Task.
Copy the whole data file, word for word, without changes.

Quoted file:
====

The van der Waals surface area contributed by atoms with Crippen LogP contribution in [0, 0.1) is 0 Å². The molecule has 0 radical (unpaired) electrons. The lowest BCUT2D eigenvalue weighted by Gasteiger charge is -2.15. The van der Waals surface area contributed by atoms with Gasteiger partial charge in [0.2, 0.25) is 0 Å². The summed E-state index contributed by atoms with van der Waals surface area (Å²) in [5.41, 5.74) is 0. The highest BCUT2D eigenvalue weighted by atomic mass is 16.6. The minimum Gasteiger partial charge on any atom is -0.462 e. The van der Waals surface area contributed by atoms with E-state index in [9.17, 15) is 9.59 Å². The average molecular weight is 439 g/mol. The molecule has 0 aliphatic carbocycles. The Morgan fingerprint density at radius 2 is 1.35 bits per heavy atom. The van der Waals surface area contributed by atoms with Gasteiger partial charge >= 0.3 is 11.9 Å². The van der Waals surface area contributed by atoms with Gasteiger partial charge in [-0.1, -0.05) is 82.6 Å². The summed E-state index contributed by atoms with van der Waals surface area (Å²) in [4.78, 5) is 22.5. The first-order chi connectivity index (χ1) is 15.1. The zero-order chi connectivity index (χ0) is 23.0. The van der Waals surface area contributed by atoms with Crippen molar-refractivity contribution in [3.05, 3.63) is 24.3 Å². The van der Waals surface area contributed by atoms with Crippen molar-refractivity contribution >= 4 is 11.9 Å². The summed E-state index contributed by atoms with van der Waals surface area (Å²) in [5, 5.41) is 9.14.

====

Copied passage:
The van der Waals surface area contributed by atoms with Crippen LogP contribution in [0, 0.1) is 0 Å². The molecule has 0 radical (unpaired) electrons. The lowest BCUT2D eigenvalue weighted by Gasteiger charge is -2.15. The van der Waals surface area contributed by atoms with Gasteiger partial charge in [0.2, 0.25) is 0 Å². The summed E-state index contributed by atoms with van der Waals surface area (Å²) in [5.41, 5.74) is 0. The highest BCUT2D eigenvalue weighted by atomic mass is 16.6. The minimum Gasteiger partial charge on any atom is -0.462 e. The van der Waals surface area contributed by atoms with E-state index in [9.17, 15) is 9.59 Å². The average molecular weight is 439 g/mol. The molecule has 0 aliphatic carbocycles. The Morgan fingerprint density at radius 2 is 1.35 bits per heavy atom. The van der Waals surface area contributed by atoms with Gasteiger partial charge >= 0.3 is 11.9 Å². The van der Waals surface area contributed by atoms with Gasteiger partial charge in [-0.1, -0.05) is 82.6 Å². The summed E-state index contributed by atoms with van der Waals surface area (Å²) in [4.78, 5) is 22.5. The first-order chi connectivity index (χ1) is 15.1. The zero-order chi connectivity index (χ0) is 23.0. The van der Waals surface area contributed by atoms with Crippen molar-refractivity contribution in [3.05, 3.63) is 24.3 Å². The van der Waals surface area contributed by atoms with Crippen molar-refractivity contribution >= 4 is 11.9 Å². The summed E-state index contributed by atoms with van der Waals surface area (Å²) in [5, 5.41) is 9.14.